If you want your users to report bugs, don't put hurdles in their way.
Today I was trying to convert a word processing document to plain text and make it look reasonably nice. I started with OpenOffice's "save as plain text" feature, but it wasn't handling tables very well.
So in a fit of "productive procrastination" I decided to hack together a script to spit out a better-looking plain-text version. Fortunately openoffice's native format is based on XML, so I should be able to start with that, right? Unfortunately the XML looked a little cruftier than I'd like, so I started checking to see if any of the other export formats was a better starting point for what I wanted to do. Save as HTML? nope that's no better ... save as Docbook, hmmm, this looks pretty simple and a bit cleaner than the original xml, so I'll start here.
Three hours later, I had something working, when I discovered that there was data missing from the docbook output. Some experimentation confirmed that OO was simply leaving out a few paragraphs at the end, who knows why.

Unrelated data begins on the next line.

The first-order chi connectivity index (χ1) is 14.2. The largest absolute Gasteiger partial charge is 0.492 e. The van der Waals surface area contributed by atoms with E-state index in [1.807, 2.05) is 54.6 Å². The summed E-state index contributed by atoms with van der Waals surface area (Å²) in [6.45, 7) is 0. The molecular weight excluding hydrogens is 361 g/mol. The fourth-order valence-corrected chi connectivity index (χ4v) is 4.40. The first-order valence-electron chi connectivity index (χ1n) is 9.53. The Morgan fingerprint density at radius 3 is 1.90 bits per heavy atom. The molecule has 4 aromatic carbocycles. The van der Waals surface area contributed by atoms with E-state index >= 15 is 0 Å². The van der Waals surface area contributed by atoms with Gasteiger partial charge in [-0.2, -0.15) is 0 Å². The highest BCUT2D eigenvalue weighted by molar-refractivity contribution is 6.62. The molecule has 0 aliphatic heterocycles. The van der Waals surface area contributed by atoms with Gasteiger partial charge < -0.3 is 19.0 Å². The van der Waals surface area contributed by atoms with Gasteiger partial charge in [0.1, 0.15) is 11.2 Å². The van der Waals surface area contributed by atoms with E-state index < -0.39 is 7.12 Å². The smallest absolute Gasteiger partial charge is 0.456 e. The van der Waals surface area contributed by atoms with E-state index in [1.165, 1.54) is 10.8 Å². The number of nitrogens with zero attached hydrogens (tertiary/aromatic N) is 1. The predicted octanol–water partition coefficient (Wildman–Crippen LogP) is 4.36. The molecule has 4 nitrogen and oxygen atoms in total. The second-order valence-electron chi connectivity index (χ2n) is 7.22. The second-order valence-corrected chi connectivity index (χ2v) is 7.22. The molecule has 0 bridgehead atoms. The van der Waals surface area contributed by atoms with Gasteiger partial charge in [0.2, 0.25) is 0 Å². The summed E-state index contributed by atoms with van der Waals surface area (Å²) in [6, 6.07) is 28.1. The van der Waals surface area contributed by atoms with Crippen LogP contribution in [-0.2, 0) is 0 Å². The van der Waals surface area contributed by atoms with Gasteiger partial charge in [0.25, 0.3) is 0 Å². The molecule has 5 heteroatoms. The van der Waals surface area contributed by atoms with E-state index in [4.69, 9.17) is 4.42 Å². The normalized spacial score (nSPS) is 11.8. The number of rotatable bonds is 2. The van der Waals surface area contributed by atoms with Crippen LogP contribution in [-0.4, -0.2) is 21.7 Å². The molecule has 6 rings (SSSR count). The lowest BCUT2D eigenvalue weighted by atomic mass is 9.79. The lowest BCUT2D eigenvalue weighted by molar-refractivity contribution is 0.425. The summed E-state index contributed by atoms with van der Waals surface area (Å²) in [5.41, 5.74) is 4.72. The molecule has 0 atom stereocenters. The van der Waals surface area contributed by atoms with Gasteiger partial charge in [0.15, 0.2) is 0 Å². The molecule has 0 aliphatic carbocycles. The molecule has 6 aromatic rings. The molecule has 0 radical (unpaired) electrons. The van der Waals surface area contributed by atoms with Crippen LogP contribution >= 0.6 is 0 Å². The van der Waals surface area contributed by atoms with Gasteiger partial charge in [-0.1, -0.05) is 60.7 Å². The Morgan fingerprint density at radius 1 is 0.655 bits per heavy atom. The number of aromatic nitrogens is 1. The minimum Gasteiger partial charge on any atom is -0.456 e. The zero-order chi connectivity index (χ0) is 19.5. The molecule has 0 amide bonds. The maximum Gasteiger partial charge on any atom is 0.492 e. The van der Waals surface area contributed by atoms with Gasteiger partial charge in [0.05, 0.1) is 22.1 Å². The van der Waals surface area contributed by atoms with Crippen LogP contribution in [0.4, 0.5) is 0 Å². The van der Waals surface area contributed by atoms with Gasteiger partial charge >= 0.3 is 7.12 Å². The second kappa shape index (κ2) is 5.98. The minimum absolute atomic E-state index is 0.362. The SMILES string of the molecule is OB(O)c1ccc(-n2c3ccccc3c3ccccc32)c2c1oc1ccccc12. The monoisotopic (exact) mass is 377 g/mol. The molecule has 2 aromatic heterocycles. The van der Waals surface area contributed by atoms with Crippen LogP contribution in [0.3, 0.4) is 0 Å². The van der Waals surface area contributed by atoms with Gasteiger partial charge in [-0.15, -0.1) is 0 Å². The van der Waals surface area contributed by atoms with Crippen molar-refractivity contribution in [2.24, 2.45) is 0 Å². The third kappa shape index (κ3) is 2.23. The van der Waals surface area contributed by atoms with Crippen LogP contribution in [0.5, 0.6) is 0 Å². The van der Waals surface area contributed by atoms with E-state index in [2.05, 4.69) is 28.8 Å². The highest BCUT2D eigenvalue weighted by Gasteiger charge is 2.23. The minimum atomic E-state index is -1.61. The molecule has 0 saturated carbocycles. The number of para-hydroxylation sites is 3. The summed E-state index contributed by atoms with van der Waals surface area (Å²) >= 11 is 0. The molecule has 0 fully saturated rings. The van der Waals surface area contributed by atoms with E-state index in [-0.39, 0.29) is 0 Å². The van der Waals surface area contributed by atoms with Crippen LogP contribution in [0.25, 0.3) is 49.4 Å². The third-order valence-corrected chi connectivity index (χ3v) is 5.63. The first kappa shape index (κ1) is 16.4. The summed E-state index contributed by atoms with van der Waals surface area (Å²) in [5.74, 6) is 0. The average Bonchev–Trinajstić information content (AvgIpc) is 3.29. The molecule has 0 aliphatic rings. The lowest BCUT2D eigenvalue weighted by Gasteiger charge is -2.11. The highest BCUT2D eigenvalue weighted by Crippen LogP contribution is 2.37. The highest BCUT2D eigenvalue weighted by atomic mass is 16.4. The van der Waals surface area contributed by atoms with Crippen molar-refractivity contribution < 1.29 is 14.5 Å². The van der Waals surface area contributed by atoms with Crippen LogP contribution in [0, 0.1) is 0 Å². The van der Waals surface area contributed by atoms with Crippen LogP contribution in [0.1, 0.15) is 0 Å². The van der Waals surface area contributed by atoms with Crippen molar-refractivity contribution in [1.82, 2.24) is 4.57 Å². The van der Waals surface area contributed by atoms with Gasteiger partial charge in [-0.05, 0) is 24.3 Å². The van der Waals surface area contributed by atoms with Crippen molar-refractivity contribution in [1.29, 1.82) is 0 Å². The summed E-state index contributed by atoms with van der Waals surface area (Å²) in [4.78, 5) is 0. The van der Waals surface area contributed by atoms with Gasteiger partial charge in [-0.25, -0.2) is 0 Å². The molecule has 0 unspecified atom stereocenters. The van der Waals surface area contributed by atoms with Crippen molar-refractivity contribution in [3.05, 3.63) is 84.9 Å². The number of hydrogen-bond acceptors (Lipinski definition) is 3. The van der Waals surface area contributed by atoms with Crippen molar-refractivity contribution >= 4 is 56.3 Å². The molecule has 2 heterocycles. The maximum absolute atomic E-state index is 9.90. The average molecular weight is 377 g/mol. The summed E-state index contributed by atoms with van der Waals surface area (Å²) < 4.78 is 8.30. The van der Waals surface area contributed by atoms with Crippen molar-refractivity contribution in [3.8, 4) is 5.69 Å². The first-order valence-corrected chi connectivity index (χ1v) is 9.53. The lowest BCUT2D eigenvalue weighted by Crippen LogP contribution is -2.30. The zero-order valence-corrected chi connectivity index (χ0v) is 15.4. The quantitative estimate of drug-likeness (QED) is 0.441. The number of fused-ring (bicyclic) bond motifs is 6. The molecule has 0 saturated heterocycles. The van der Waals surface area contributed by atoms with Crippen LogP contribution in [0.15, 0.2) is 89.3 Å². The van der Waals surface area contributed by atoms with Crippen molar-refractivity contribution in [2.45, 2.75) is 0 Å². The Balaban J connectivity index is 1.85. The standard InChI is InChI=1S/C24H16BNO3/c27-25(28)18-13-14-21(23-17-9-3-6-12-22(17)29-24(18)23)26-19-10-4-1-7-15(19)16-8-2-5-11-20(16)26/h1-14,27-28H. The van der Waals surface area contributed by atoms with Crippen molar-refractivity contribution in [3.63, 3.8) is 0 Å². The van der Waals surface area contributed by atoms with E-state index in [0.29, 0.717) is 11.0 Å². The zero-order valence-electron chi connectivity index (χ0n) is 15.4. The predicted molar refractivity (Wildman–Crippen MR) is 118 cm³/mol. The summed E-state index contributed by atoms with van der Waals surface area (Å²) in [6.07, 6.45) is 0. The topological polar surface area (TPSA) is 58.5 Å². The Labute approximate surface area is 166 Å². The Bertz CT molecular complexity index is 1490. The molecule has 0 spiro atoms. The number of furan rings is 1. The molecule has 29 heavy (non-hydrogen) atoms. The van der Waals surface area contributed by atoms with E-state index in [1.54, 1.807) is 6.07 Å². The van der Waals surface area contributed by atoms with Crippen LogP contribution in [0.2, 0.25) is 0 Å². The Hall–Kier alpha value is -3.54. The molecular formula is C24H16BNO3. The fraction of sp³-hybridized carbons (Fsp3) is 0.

Normally, when I encounter a bug in an open-source product, I feel morally obligated to report it (after checking for duplicate bugs of course).
First hurdle: openoffice.org requires you to register on the website. Maybe they're worried about spam, that's understandable.
Second hurdle: registration sends you not one but two emails. The first one is completely useless, it just tells you to be patient while waiting for the second email, which will contain your password. "That's odd," I thought.
Eventually it became clear that the "be patient" message is necessary because openoffice.org's registration system may not actually be capable of delivering it. It's been hours now, and the second email has not yet arrived.
Meanwhile, I solved my original problem in two minutes by tweaking the original plain-text export with a couple of emacs macros. So now I don't even care about the Docbook tangent. Then I wrote this rant. Still no registration mail.
The bug report I was going to file? I don't really care anymore.